Actually, it is very difficult for us to reach out to people who do not know anything about dancing and attract them to see the show. Then, why not approach to those who are familiar with art and performances. Even if someone likes or is interested in certain field, it requires a bit of effort to know the details. My mission before I become 30 is to communicate more with those who already have a potential to be interested in this world.
In fact, there are many dance and music pieces that I am sure people would love once they know them.
One good example is "Dojoji". As a dancer, everyone wants to perform the piece. The story is based on the what is called the legend of Dojoji. Very simply speaking, there are a monk and a woman. She loves him so much but he does not. He tries to run away from her and escapes into the temple called Dojoji. But she still enters pretending as if she is a dancer. Eventually, the monk escaped into the temple bell, and the woman turned into a snake, wrapped around the bells, burned the bell and killed the monk.
Isn't this content that is quite a movie or drama now? What's more, in this performance, Dojoji is performed in various versions such as Kirishidan Dojoji.
Every dance performance has its own meaning, and it is related to various things. There are many ways to enjoy it, and I want it to be something that you see and do in everyday life, not in a world with a high threshold. Of course it's not just about dancing. I think this is true for the entire Japanese culture.
You can think it's boring, if you think so. Don't try to be too serious. If you find the explanation interesting I would love you to watch the show, but it is ok if you do not find it appealing. I do not think this is something that you have to try hard to be interested in. If you think it's interesting or find it enjoyable, please let me talk to you. I would love to talk to many people from different worlds and create and spread new dances.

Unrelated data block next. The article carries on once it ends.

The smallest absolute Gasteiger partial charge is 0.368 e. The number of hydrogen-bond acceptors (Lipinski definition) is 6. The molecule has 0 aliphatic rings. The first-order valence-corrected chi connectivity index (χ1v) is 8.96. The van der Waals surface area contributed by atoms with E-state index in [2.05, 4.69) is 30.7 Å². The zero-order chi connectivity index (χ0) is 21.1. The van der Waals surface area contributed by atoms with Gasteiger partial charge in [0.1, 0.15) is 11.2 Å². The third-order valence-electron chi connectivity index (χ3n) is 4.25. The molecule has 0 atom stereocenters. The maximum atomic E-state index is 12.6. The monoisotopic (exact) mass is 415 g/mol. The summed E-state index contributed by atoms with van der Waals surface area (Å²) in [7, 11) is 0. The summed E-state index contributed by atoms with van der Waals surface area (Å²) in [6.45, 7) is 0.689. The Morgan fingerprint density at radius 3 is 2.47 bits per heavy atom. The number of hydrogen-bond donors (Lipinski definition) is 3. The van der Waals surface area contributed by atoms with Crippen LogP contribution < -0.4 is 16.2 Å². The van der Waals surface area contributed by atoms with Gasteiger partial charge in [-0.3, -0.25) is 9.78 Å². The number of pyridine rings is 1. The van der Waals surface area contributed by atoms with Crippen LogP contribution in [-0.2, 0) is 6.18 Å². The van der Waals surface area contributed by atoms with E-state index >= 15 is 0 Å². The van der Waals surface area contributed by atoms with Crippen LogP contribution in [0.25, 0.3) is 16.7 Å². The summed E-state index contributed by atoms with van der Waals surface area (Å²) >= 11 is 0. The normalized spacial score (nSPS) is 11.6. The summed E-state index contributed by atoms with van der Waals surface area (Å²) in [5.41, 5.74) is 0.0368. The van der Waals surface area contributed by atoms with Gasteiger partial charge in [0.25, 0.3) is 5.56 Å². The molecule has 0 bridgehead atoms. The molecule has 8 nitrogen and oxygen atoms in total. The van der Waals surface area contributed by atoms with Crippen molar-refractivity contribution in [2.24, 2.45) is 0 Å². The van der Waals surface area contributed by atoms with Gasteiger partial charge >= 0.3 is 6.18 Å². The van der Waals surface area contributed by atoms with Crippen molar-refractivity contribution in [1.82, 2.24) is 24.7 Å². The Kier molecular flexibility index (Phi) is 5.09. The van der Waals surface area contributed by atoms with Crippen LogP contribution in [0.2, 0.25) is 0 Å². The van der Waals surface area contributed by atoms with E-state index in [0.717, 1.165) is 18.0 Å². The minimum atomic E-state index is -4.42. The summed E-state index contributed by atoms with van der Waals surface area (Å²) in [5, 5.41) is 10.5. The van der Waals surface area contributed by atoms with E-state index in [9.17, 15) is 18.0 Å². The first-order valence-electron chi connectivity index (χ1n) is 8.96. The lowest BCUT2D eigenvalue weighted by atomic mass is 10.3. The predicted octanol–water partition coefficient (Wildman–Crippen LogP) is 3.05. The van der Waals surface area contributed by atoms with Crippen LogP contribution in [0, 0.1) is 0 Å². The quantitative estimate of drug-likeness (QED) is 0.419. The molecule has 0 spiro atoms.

[Nakamura-style Japanese dance]
A style originated in the third generation Shikan NAKAMURA, a kabuki actor who was famous during the Bunka and Bunsei periods.
The feature is that the actors of Kabuki's Narikomaya have inherited the original family from generation to generation, and the emphasis is placed on the mainstream of Kabuki performances. Since 2012, the second daughter of the first generation, Umeya NAKAMURA, has succeeded the family. Fukusuke NAKAMURA, the 9th generation, as the head of the school and Hashinosuke NAKAMURA, the 3rd generation (Shikan NAKAMURA, the 8th generation as of October 2016), as an advisor.
“Aiming to create a new dance world on a new path different from that of my mother.” Ume-san's goal was a little surprising.
Although it is still the first time, we will continue to interview various people in their 20s and 30s who will inherit the wave of tradition and lead the next generation of Japan. It was a story I felt strongly that I would like to create a Japanese culture that will continue into the future by working together in the interviews.
Interview: Kuribayashi Stanis Roth, Kitamura Yuki
Photo: Tsuchiya Fumino
Place: Nakamura Ryu
Okoba (Kagurazaka) Sweets: Umekatei (Kagurazaka)